Due to the international character of the organization and the changing of the host countries every year we felt that there was a need to use standardized typefaces that can be freely used yet a bit different from the ones available in most operating systems. The official language of the tournament is english so the typeface should cover this basic requirement but we chose a font that can be used in most European countries that use latin script. The font used for text bodies is called Signika.
Signika is a sans-serif with a gentle character, developed for wayfinding, signage, and other media where clarity of information is required. It has a low contrast and tall x-height to improve readability of texts in small sizes as well as in large distances from the reader. The typeface comes with a wide character set supporting most of the European languages, small caps, pictograms and arrows. All weights from Light to Bold have alternative Negative versions, optimized to solve the effect of juxtaposed positive and negative text setting, where the text in negative tends to look thicker.
The other type we used is the Bebas Neue which is also a free font that is all in caps. It is a heavy type that is used in the main title and in headlines. It has only the basic English letters, numbers and pictograms. This is a no holds bard and loud font yet it is clear and readable.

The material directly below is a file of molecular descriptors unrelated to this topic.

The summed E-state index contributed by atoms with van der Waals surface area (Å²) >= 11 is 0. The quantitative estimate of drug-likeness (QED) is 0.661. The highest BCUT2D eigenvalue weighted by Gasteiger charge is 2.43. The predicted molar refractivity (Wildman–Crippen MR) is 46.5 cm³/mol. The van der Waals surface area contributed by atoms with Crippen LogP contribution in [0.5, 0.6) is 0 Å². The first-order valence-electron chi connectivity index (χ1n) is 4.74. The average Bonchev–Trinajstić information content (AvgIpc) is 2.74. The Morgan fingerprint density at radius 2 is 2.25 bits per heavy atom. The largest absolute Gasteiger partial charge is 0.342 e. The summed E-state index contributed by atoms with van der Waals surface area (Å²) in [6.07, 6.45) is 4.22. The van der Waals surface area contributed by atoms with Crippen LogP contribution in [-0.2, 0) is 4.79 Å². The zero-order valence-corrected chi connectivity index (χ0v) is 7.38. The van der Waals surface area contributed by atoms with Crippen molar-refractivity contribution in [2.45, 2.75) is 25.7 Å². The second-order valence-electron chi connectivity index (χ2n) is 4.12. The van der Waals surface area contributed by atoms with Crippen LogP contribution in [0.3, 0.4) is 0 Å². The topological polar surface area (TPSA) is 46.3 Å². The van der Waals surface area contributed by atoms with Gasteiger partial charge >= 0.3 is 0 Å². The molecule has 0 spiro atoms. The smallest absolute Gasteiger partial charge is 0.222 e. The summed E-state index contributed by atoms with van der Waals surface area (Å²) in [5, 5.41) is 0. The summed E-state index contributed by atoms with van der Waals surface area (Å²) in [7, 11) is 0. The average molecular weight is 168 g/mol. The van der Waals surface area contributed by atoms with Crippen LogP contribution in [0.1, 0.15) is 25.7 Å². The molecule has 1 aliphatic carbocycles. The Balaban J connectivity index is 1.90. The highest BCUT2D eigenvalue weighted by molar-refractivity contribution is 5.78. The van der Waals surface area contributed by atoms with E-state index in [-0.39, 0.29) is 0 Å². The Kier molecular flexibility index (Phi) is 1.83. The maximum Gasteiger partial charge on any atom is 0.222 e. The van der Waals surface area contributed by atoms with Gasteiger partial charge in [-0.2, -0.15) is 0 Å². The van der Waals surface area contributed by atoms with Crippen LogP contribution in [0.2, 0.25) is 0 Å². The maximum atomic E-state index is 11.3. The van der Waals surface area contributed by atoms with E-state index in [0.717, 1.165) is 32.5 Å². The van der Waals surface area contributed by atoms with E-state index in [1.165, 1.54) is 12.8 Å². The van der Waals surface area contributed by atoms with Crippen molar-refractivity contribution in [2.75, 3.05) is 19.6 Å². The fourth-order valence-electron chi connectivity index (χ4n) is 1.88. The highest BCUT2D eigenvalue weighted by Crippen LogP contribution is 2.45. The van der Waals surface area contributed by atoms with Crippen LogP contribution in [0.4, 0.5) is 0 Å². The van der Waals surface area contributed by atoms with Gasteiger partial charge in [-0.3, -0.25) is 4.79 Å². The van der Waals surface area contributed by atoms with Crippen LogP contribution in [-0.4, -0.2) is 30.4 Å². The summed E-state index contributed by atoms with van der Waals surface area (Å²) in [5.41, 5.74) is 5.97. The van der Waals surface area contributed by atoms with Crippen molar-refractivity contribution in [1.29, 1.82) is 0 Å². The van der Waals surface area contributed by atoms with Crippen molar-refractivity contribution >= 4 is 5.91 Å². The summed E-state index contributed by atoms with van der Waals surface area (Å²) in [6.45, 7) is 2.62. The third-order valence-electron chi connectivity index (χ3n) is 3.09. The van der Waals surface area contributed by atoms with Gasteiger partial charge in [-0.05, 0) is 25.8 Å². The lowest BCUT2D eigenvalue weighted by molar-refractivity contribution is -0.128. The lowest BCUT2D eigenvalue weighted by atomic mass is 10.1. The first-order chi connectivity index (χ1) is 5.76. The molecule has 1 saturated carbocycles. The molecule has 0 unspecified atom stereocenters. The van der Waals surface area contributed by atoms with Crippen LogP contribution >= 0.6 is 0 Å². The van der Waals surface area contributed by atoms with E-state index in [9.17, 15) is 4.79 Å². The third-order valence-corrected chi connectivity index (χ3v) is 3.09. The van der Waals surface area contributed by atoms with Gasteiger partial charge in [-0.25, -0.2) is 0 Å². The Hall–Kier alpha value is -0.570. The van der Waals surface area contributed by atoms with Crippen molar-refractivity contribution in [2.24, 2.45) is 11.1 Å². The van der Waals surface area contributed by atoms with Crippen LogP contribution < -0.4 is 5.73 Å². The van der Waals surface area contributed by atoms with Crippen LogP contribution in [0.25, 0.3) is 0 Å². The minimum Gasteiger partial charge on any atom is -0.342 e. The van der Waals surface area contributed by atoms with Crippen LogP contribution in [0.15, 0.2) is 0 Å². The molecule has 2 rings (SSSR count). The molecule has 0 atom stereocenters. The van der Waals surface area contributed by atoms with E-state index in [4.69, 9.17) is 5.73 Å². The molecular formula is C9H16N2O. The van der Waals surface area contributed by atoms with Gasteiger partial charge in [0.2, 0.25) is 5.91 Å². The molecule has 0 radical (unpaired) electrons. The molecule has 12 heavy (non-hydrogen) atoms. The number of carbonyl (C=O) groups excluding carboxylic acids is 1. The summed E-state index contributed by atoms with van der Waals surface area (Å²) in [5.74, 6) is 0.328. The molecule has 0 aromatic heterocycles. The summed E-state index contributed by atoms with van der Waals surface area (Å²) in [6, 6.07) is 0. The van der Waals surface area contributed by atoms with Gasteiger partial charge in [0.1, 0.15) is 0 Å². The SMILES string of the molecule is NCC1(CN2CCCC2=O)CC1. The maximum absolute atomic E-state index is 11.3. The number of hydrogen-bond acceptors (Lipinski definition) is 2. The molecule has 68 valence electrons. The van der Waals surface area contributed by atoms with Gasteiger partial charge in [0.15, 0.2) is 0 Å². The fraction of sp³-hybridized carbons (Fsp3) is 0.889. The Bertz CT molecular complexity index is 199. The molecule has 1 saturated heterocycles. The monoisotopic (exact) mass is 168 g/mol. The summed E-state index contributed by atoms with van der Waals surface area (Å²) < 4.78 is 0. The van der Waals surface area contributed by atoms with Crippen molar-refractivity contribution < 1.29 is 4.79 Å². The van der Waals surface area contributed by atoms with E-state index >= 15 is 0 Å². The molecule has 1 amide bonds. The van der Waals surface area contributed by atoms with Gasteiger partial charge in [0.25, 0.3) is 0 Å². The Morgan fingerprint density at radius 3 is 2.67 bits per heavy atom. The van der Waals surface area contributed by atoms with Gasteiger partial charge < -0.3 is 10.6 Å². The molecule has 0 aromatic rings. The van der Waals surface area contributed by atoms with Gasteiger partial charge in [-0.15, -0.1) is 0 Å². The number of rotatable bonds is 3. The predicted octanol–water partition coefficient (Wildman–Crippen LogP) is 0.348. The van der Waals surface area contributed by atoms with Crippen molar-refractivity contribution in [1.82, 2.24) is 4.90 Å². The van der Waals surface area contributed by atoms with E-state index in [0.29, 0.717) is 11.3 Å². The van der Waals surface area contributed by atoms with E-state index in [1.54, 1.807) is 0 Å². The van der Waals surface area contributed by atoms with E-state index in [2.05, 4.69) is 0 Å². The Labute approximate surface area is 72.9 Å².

In combination with these fonts all future design and text formatting are covered. From the title to the venue pass cards and the rules clarifications, everything can be covered.
The final logo is the combination of the symbol and the lettering. The lettering is shortened to be included in the logo so that it can be acknowledged as a standalone logo or in combination with the full title on the right side of the symbol. The title can also stand under the symbol. The left side of the symbol is flanked by the host country, city and year in separate lines. This title can also stand under the main symbol parallel to the main event title.
This is the final form of the complete logo and as such represents the organization and games that are played. The logo has variations which are used in negative, and black and white.
The main characteristic is that from this logo we can extract the logos for all the game systems that are played giving them full autonomy inside the organization.
The subtypes of the logo